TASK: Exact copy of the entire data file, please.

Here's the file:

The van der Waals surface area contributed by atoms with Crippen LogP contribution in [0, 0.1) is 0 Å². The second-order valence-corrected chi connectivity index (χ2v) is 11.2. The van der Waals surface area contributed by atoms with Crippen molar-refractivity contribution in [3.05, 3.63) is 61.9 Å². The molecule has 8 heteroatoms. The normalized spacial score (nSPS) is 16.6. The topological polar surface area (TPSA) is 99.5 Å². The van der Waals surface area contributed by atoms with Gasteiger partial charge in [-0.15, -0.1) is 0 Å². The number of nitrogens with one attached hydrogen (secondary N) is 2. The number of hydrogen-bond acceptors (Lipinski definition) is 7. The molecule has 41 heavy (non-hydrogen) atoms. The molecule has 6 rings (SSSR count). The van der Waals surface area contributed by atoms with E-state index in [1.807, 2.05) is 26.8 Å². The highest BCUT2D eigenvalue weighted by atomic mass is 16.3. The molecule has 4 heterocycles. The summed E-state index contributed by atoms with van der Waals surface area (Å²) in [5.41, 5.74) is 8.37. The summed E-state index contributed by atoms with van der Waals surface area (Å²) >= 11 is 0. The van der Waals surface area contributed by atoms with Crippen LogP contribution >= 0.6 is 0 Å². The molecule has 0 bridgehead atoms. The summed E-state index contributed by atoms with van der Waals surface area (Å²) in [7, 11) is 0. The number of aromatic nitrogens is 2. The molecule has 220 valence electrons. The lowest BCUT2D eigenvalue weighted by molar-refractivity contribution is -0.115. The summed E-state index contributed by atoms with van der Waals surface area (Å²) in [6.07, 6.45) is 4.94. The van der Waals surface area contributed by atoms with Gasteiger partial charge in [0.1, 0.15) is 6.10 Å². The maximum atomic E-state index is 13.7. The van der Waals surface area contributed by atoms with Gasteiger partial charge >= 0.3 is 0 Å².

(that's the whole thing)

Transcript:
The van der Waals surface area contributed by atoms with Crippen LogP contribution in [0, 0.1) is 0 Å². The second-order valence-corrected chi connectivity index (χ2v) is 11.2. The van der Waals surface area contributed by atoms with Crippen molar-refractivity contribution in [3.05, 3.63) is 61.9 Å². The molecule has 8 heteroatoms. The normalized spacial score (nSPS) is 16.6. The topological polar surface area (TPSA) is 99.5 Å². The van der Waals surface area contributed by atoms with Gasteiger partial charge in [-0.15, -0.1) is 0 Å². The number of nitrogens with one attached hydrogen (secondary N) is 2. The number of hydrogen-bond acceptors (Lipinski definition) is 7. The molecule has 41 heavy (non-hydrogen) atoms. The molecule has 6 rings (SSSR count). The van der Waals surface area contributed by atoms with E-state index in [1.807, 2.05) is 26.8 Å². The highest BCUT2D eigenvalue weighted by atomic mass is 16.3. The molecule has 4 heterocycles. The summed E-state index contributed by atoms with van der Waals surface area (Å²) in [5.41, 5.74) is 8.37. The summed E-state index contributed by atoms with van der Waals surface area (Å²) >= 11 is 0. The van der Waals surface area contributed by atoms with Crippen LogP contribution >= 0.6 is 0 Å². The molecule has 0 bridgehead atoms. The summed E-state index contributed by atoms with van der Waals surface area (Å²) in [7, 11) is 0. The number of aromatic nitrogens is 2. The molecule has 220 valence electrons. The lowest BCUT2D eigenvalue weighted by molar-refractivity contribution is -0.115. The summed E-state index contributed by atoms with van der Waals surface area (Å²) in [6.07, 6.45) is 4.94. The van der Waals surface area contributed by atoms with Gasteiger partial charge in [0.1, 0.15) is 6.10 Å². The maximum atomic E-state index is 13.7. The van der Waals surface area contributed by atoms with Gasteiger partial charge >= 0.3 is 0 Å².